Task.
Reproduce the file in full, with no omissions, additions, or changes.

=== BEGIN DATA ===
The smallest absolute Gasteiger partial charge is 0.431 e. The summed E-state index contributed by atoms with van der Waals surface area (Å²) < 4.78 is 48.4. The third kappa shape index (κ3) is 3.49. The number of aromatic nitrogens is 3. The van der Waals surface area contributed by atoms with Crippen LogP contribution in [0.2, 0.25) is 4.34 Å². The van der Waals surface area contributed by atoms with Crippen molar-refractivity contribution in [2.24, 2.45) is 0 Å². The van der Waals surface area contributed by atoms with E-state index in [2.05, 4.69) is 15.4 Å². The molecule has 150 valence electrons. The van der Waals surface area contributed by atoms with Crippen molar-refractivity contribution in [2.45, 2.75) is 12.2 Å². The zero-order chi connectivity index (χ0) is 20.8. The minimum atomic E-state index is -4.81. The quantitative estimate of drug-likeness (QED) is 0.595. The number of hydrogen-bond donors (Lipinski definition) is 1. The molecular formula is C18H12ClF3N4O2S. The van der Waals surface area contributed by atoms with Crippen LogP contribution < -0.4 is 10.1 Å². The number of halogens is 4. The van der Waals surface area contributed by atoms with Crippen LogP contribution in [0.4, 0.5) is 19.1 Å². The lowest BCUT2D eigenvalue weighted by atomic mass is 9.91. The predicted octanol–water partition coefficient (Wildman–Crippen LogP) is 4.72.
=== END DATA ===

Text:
The smallest absolute Gasteiger partial charge is 0.431 e. The summed E-state index contributed by atoms with van der Waals surface area (Å²) < 4.78 is 48.4. The third kappa shape index (κ3) is 3.49. The number of aromatic nitrogens is 3. The van der Waals surface area contributed by atoms with Crippen LogP contribution in [0.2, 0.25) is 4.34 Å². The van der Waals surface area contributed by atoms with Crippen molar-refractivity contribution in [2.24, 2.45) is 0 Å². The van der Waals surface area contributed by atoms with E-state index in [2.05, 4.69) is 15.4 Å². The molecule has 150 valence electrons. The van der Waals surface area contributed by atoms with Crippen molar-refractivity contribution in [2.45, 2.75) is 12.2 Å². The zero-order chi connectivity index (χ0) is 20.8. The minimum atomic E-state index is -4.81. The quantitative estimate of drug-likeness (QED) is 0.595. The number of hydrogen-bond donors (Lipinski definition) is 1. The molecular formula is C18H12ClF3N4O2S. The van der Waals surface area contributed by atoms with Crippen LogP contribution < -0.4 is 10.1 Å². The number of halogens is 4. The van der Waals surface area contributed by atoms with Crippen LogP contribution in [0.4, 0.5) is 19.1 Å². The lowest BCUT2D eigenvalue weighted by atomic mass is 9.91. The predicted octanol–water partition coefficient (Wildman–Crippen LogP) is 4.72.